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My passion is to design user interfaces that are truly user-friendly and joyful to use.

I’m a soon-to-be graduate Master of Science (Tech.), majoring in Software and Service Engineering. In addition, my Bachelor’s studies in Engineering Physics and Systems Analysis have made me a problem-solving generalist. I’m looking for a dynamic company to write my master’s thesis in spring 2018, with the topic related to user-centered design of digital products or services. Before writing the thesis, I would like to begin working as a UX designer alongside three courses that I have left in the fall of 2017.

AREAS OF EXPERTISE

Understanding the users

The basis for building great products is to have extensive knowledge about the users. I have experience in gathering these valuable insights through user research and user testing.

Understanding the business

When creating value for the customers, the company interests should not be forgotten. It is important to be aware of the impact of design decisions on business. I know how to create business value with new digital technologies.

User interface design

For great products, you need a lot of ideas. When creating concepts, I like to start testing ideas quickly with a pen and a paper and proceed to higher fidelity prototypes after the fundamental elements have been defined. I have vision and an eye for detail.

Building products and services

Good communication and collaboration between all stakeholders and team members is the key to success. I take everyone into account and spark discussion. My strength is in design, but I do not hesitate to participate in development.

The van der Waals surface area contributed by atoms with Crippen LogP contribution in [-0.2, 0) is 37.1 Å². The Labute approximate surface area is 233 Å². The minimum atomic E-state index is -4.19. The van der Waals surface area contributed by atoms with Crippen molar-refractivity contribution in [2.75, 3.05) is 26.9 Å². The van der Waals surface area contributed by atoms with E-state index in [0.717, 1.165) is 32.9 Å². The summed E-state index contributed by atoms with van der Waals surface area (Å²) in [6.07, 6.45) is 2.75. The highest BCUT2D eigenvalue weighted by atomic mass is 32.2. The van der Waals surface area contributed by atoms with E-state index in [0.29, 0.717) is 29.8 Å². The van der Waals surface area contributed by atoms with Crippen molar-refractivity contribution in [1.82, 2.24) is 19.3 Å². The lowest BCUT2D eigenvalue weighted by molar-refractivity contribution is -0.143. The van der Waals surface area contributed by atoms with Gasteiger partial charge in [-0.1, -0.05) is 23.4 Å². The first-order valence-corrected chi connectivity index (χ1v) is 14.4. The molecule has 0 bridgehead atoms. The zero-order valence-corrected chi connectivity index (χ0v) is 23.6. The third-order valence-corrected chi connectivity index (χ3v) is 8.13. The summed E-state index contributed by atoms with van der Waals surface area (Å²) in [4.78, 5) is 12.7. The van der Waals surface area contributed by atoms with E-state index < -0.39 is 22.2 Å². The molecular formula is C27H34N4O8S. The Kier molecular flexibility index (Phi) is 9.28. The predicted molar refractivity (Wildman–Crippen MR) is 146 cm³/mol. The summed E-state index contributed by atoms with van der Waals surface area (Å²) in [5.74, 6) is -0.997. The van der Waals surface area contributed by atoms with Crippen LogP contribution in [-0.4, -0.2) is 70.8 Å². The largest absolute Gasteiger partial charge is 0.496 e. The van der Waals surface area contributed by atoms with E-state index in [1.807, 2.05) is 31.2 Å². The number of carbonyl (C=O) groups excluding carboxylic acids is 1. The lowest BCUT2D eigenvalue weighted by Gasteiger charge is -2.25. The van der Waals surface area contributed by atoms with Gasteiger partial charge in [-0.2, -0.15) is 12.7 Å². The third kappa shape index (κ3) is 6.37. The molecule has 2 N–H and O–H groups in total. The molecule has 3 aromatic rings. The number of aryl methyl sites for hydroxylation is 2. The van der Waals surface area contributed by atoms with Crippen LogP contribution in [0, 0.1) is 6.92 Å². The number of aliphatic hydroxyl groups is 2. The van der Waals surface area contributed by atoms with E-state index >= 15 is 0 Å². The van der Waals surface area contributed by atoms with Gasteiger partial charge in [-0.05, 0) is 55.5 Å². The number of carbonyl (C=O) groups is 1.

PROJECTS

8/2017 Solo project

Washing machine touch screen UI


This project was a designer candidate assignment for one company. The task was to design a touch screen UI for controlling a washing machine. In addition, the assignment had to be done in a working day (7,5 hours).


Thinking behind the solution

Visit the link below for details about the reasoning behind the design decisions

Washing Machine UI Report

3/2017–5/2017 Team project: 4 members

Usability evaluation of a healthcare mobile app


We evaluated the usability of the mobile app of a large Finnish private healthcare service provider. The usability evaluation included heuristic analysis, cognitive walkthrough, and usability testing done with real patients. We also wrote a report based on the problems we found. The company was really happy and positively surprised by the quality of our work and began implementing changes to the app based on our suggestions.

Heuristic analysis

We evaluated the iOS version of the healthcare app using Jakob Nielsen’s 10 usability heuristics. The focus was on parents with sick children and scenarios common to them. Each evaluator went individually through the screens relevant for the test scenarios applying the heuristics to find usability problems. Afterwards, we gathered the results and discussed about the problems found.

Cognitive walkthrough

Our team went together through the scenarios that involved tasks such as remote diagnosis with the iOS app. For each task, and subtask, we imagined if a novice user would be able to do the actions required for the task completion. Then we listed all the problems possibly encountered by the user.

User tests